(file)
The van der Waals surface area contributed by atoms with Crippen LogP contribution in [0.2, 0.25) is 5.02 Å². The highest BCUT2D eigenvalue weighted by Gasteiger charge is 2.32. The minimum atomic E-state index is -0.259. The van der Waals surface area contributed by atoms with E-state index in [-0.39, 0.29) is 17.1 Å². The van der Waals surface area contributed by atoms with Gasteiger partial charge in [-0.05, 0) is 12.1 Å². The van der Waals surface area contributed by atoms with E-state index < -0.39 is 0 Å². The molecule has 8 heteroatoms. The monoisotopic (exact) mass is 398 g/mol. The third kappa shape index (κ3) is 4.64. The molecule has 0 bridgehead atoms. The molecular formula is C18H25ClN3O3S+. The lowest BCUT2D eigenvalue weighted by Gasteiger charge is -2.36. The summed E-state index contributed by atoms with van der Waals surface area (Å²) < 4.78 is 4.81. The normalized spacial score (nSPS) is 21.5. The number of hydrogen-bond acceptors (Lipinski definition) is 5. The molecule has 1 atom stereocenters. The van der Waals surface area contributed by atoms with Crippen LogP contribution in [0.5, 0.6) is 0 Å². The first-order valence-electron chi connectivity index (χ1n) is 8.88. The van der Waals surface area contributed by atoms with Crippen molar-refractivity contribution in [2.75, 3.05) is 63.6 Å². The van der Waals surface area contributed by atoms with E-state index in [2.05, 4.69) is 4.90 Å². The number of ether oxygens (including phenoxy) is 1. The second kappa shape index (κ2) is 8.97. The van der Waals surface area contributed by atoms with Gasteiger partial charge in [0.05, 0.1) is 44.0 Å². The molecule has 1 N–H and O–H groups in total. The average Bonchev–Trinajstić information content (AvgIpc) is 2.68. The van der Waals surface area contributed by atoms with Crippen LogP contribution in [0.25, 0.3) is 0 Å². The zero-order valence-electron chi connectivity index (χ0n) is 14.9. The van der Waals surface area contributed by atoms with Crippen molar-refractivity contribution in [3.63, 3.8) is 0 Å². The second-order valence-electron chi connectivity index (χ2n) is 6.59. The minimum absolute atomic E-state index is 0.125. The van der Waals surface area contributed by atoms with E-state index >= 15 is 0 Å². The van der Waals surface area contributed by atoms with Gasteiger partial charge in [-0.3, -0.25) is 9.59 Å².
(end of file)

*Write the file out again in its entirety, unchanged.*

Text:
The van der Waals surface area contributed by atoms with Crippen LogP contribution in [0.2, 0.25) is 5.02 Å². The highest BCUT2D eigenvalue weighted by Gasteiger charge is 2.32. The minimum atomic E-state index is -0.259. The van der Waals surface area contributed by atoms with E-state index in [-0.39, 0.29) is 17.1 Å². The van der Waals surface area contributed by atoms with Gasteiger partial charge in [-0.05, 0) is 12.1 Å². The van der Waals surface area contributed by atoms with E-state index < -0.39 is 0 Å². The molecule has 8 heteroatoms. The monoisotopic (exact) mass is 398 g/mol. The third kappa shape index (κ3) is 4.64. The molecule has 0 bridgehead atoms. The molecular formula is C18H25ClN3O3S+. The lowest BCUT2D eigenvalue weighted by Gasteiger charge is -2.36. The summed E-state index contributed by atoms with van der Waals surface area (Å²) < 4.78 is 4.81. The normalized spacial score (nSPS) is 21.5. The number of hydrogen-bond acceptors (Lipinski definition) is 5. The molecule has 1 atom stereocenters. The van der Waals surface area contributed by atoms with Crippen LogP contribution in [0.5, 0.6) is 0 Å². The first-order valence-electron chi connectivity index (χ1n) is 8.88. The van der Waals surface area contributed by atoms with Crippen molar-refractivity contribution in [2.75, 3.05) is 63.6 Å². The van der Waals surface area contributed by atoms with E-state index in [2.05, 4.69) is 4.90 Å². The number of ether oxygens (including phenoxy) is 1. The second kappa shape index (κ2) is 8.97. The van der Waals surface area contributed by atoms with Gasteiger partial charge in [0.05, 0.1) is 44.0 Å². The molecule has 1 N–H and O–H groups in total. The average Bonchev–Trinajstić information content (AvgIpc) is 2.68. The van der Waals surface area contributed by atoms with Crippen LogP contribution in [0.25, 0.3) is 0 Å². The zero-order valence-electron chi connectivity index (χ0n) is 14.9. The van der Waals surface area contributed by atoms with Crippen molar-refractivity contribution in [3.63, 3.8) is 0 Å². The second-order valence-electron chi connectivity index (χ2n) is 6.59. The minimum absolute atomic E-state index is 0.125. The van der Waals surface area contributed by atoms with E-state index >= 15 is 0 Å². The van der Waals surface area contributed by atoms with Gasteiger partial charge in [-0.3, -0.25) is 9.59 Å².